cmdtools |-- bash |-- search.md (grep, find) |-- network.md (netstat, ifconfig) |-- disk.md (du, df) |-- psql |-- rclone |-- kubectl |-- git |-- coreos |-- curl |-- postman |-- jq |-- openvpn |-- opensecret |-- ssh

desktop |-- firefox |-- chrome |-- openvpn |-- intellij |-- pycharm |-- emacs |-- git

devops |-- ansible |-- terraform |-- kubernetes |-- fluentd.md |-- docker |-- fluentd |-- chef |-- vagrant |-- puppet |-- cloud-formation

eco-system |-- certificates |-- iam

managed |-- circleci |-- travisci |-- confluence |-- jira |-- bitbucket |-- googledrive |-- codeship |-- github |-- dockerhub |-- kibana

middleware |-- openvpn |-- nginx |-- fluentd.md |-- sqs |-- activemq |-- rabbitmq |-- fluentd.md

stores (trumps middleware - only put things into middleware (like nginx) that aren't stores) |-- elasticsearch |-- gitlab |-- mongodb |-- mysql |-- postgres |-- memcached |-- redis |-- fluentd.md |-- zookeeper

filesystems |-- s3 |-- googledrive |-- hdfs |-- ceph |-- gluster |-- nfs |-- ebs |-- docker-volumes |-- samba

opensecret |-- use-cases

software |-- ruby |-- rubygem |-- aruba |-- cucumber |-- minitest |-- rvm |-- bundler |-- rake |-- thor |-- golang |-- gorm |-- python |-- wheels

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DevOps | Your Guiding Principles

Take time out to think about the guiding principles driving your organisation and technology. Businesses grow, technologies come and go, but your guiding principles should endure for many years at a time. I believe deeply in these IT evolution principles.

  • recreate everything aoap (as often as possible)
  • open (source) as much as you can
  • secure the bare minimum | declassify often
  • document only the published (and public) interfaces
  • reuse as many (external and internal) resources as you can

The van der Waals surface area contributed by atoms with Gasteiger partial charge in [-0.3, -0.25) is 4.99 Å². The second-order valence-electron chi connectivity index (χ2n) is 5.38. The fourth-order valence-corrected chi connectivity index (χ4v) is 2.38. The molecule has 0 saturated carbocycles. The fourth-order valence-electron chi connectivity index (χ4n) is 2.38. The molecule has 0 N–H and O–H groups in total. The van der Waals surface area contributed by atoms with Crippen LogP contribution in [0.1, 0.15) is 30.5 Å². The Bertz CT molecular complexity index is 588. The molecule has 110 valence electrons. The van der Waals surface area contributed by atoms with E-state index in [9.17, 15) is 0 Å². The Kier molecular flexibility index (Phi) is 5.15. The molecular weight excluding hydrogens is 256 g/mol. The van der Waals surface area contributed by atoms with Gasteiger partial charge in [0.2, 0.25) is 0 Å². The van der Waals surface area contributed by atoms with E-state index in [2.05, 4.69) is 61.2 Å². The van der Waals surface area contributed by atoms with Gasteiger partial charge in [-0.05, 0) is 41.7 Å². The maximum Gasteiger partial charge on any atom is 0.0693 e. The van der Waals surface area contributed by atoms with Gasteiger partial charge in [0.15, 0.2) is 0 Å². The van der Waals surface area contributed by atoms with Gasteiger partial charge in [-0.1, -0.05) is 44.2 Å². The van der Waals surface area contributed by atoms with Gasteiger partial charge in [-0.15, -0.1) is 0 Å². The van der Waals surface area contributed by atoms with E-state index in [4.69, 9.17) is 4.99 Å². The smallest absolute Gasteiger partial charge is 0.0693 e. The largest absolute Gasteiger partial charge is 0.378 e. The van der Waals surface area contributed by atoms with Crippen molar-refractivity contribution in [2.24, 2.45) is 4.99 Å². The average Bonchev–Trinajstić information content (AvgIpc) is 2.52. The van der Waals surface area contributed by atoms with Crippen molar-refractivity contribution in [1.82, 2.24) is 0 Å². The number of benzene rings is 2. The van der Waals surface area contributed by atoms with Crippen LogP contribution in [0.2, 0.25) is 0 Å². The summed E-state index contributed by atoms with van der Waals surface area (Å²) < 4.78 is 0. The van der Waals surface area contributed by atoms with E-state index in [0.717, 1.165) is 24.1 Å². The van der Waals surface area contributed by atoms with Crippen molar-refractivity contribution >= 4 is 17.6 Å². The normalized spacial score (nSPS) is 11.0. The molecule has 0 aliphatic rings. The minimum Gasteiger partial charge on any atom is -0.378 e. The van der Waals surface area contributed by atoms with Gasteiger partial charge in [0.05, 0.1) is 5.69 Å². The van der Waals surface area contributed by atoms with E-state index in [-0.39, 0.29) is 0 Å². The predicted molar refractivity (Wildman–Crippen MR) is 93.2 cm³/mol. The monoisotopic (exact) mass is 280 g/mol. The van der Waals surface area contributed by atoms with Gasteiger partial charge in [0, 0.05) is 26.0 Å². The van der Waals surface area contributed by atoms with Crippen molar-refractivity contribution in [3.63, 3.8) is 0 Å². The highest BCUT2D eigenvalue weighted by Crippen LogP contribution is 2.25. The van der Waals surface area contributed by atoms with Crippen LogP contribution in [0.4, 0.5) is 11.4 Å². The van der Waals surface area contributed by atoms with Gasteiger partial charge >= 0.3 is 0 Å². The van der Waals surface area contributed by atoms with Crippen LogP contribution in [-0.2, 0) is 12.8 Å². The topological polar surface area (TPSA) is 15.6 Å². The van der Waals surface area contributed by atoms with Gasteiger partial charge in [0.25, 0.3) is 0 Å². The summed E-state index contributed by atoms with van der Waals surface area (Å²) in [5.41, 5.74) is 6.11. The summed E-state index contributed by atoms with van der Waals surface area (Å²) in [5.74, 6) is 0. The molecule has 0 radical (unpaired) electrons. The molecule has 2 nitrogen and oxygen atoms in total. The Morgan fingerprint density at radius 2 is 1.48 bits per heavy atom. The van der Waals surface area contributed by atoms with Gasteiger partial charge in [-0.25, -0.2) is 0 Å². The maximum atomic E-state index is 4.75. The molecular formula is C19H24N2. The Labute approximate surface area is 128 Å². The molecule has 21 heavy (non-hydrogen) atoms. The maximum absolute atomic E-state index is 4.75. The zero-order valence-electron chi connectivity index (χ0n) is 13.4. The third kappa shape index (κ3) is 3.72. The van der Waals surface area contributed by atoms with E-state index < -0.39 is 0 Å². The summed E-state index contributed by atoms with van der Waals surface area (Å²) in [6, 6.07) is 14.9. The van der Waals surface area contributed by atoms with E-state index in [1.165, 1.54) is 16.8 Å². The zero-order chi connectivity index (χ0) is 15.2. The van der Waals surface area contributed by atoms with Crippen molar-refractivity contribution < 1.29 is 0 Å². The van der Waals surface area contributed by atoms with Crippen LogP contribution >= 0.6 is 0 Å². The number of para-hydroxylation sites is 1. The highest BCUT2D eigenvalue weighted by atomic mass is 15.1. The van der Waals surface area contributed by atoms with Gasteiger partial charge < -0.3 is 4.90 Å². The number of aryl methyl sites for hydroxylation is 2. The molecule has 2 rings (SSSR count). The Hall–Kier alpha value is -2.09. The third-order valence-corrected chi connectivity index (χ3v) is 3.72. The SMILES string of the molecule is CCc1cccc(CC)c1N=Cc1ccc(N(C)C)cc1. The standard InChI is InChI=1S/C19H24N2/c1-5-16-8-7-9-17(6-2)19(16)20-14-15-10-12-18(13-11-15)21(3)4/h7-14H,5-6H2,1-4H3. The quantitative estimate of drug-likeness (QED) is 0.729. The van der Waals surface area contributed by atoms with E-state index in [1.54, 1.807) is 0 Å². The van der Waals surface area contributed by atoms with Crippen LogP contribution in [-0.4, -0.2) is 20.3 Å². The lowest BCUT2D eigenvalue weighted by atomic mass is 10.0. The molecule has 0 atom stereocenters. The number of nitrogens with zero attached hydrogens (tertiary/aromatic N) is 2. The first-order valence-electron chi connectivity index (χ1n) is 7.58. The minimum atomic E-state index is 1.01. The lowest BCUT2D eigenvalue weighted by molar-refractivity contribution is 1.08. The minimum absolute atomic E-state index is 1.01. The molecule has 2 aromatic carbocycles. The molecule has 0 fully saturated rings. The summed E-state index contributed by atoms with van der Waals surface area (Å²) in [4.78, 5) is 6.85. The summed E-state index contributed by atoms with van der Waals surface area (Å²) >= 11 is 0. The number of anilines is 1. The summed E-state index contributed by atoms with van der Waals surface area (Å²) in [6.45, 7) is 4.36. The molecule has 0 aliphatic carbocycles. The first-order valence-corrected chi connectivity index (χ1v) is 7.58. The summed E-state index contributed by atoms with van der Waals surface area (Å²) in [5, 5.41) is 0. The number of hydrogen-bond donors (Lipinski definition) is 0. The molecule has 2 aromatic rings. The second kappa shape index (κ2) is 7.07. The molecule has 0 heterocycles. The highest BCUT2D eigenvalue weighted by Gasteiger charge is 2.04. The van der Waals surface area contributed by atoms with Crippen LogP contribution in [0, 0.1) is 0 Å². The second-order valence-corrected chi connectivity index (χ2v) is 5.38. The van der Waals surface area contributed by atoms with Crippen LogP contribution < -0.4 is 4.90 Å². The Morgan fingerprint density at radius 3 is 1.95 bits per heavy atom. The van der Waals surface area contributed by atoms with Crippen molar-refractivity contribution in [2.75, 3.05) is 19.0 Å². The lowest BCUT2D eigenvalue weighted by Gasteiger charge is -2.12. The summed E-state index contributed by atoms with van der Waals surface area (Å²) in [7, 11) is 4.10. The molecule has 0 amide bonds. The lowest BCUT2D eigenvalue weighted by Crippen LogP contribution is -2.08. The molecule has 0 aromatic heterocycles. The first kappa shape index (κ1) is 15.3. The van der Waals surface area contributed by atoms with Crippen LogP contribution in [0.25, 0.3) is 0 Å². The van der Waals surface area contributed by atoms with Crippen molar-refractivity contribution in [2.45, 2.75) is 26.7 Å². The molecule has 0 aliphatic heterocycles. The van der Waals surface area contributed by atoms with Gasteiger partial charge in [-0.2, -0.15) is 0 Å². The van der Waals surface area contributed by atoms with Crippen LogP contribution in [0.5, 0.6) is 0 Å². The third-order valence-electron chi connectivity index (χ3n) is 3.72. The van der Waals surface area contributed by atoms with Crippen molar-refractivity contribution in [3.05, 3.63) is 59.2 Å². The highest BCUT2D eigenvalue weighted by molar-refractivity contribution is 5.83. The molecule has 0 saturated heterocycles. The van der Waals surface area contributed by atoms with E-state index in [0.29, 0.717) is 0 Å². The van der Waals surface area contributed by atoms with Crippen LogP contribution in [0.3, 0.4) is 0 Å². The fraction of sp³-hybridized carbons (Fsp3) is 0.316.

• trash early and trash often
  • think in terms of apps, aspects, interfaces, pipelines, players, platforms and eco-systems
  • all pipelines take from a source and give to a sink
  • understand what intellectual property is | and where yours is

Automation is not mentioned because it is implicit in recreating everything often.

Precious Patterns

Document your goals - and the simplest way to do this is to document the patterns that are valuable in your situation. These patterns drive many millions of small changes, that eventually lead to a significant technologically unstoppable, agile business.

Patterns to consider adopting are the

  • serverless pattern
  • immutable infrastructure pattern
  • microservices
  • object orientation (especiall small interfaces)
  • behaviour driven development
  • open source patterns
  • containerized deployments
  • auto service discovery
  • software as a service and platform as a service

How to Organise DevOps Assets? | Where to put them?

The first hurdle is to being able to categorize anything and everything! Accept that they won't all fit into one bucket - unless everything has its own bucket! It must be instinctive, buckets must be mamnageable and searching needs to produce and collate the highest quality resources from the intranet, extranet and internet.